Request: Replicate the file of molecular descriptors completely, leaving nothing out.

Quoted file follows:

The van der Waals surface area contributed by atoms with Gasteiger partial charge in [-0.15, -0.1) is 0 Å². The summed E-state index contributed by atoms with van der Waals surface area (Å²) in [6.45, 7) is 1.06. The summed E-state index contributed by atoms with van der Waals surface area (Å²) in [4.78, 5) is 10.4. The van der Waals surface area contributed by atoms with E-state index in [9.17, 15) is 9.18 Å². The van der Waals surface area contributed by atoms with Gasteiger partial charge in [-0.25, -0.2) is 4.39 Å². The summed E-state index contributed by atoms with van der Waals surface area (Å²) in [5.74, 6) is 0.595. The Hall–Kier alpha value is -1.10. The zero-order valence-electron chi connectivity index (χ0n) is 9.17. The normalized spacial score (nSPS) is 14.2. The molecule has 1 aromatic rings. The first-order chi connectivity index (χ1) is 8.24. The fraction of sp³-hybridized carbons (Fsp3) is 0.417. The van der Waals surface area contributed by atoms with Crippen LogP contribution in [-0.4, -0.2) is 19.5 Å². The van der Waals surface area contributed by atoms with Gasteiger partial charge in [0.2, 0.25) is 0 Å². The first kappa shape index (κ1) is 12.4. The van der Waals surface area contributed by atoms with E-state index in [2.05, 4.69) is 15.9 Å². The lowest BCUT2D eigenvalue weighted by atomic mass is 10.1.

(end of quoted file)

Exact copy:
The van der Waals surface area contributed by atoms with Gasteiger partial charge in [-0.15, -0.1) is 0 Å². The summed E-state index contributed by atoms with van der Waals surface area (Å²) in [6.45, 7) is 1.06. The summed E-state index contributed by atoms with van der Waals surface area (Å²) in [4.78, 5) is 10.4. The van der Waals surface area contributed by atoms with E-state index in [9.17, 15) is 9.18 Å². The van der Waals surface area contributed by atoms with Gasteiger partial charge in [-0.25, -0.2) is 4.39 Å². The summed E-state index contributed by atoms with van der Waals surface area (Å²) in [5.74, 6) is 0.595. The Hall–Kier alpha value is -1.10. The zero-order valence-electron chi connectivity index (χ0n) is 9.17. The normalized spacial score (nSPS) is 14.2. The molecule has 1 aromatic rings. The first-order chi connectivity index (χ1) is 8.24. The fraction of sp³-hybridized carbons (Fsp3) is 0.417. The van der Waals surface area contributed by atoms with Crippen LogP contribution in [-0.4, -0.2) is 19.5 Å². The van der Waals surface area contributed by atoms with Gasteiger partial charge in [0.2, 0.25) is 0 Å². The first kappa shape index (κ1) is 12.4. The van der Waals surface area contributed by atoms with E-state index in [2.05, 4.69) is 15.9 Å². The lowest BCUT2D eigenvalue weighted by atomic mass is 10.1.